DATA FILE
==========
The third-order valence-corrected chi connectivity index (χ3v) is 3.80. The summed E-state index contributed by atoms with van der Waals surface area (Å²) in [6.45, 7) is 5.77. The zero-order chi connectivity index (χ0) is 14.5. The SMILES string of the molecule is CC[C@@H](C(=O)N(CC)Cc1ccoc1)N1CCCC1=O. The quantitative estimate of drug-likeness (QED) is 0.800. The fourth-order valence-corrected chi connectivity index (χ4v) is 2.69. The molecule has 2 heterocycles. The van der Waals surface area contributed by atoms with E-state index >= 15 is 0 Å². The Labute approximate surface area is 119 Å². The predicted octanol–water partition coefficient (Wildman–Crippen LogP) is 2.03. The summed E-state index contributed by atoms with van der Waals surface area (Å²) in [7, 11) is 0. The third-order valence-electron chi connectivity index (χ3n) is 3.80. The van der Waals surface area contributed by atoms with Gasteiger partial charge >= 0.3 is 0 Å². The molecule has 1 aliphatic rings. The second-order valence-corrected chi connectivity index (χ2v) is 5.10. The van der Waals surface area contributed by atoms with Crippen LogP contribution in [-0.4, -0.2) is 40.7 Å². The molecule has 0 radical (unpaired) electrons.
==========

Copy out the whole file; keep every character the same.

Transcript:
The third-order valence-corrected chi connectivity index (χ3v) is 3.80. The summed E-state index contributed by atoms with van der Waals surface area (Å²) in [6.45, 7) is 5.77. The zero-order chi connectivity index (χ0) is 14.5. The SMILES string of the molecule is CC[C@@H](C(=O)N(CC)Cc1ccoc1)N1CCCC1=O. The quantitative estimate of drug-likeness (QED) is 0.800. The fourth-order valence-corrected chi connectivity index (χ4v) is 2.69. The molecule has 2 heterocycles. The van der Waals surface area contributed by atoms with E-state index >= 15 is 0 Å². The Labute approximate surface area is 119 Å². The predicted octanol–water partition coefficient (Wildman–Crippen LogP) is 2.03. The summed E-state index contributed by atoms with van der Waals surface area (Å²) in [7, 11) is 0. The third-order valence-electron chi connectivity index (χ3n) is 3.80. The van der Waals surface area contributed by atoms with Gasteiger partial charge >= 0.3 is 0 Å². The molecule has 1 aliphatic rings. The second-order valence-corrected chi connectivity index (χ2v) is 5.10. The van der Waals surface area contributed by atoms with Crippen LogP contribution in [-0.4, -0.2) is 40.7 Å². The molecule has 0 radical (unpaired) electrons.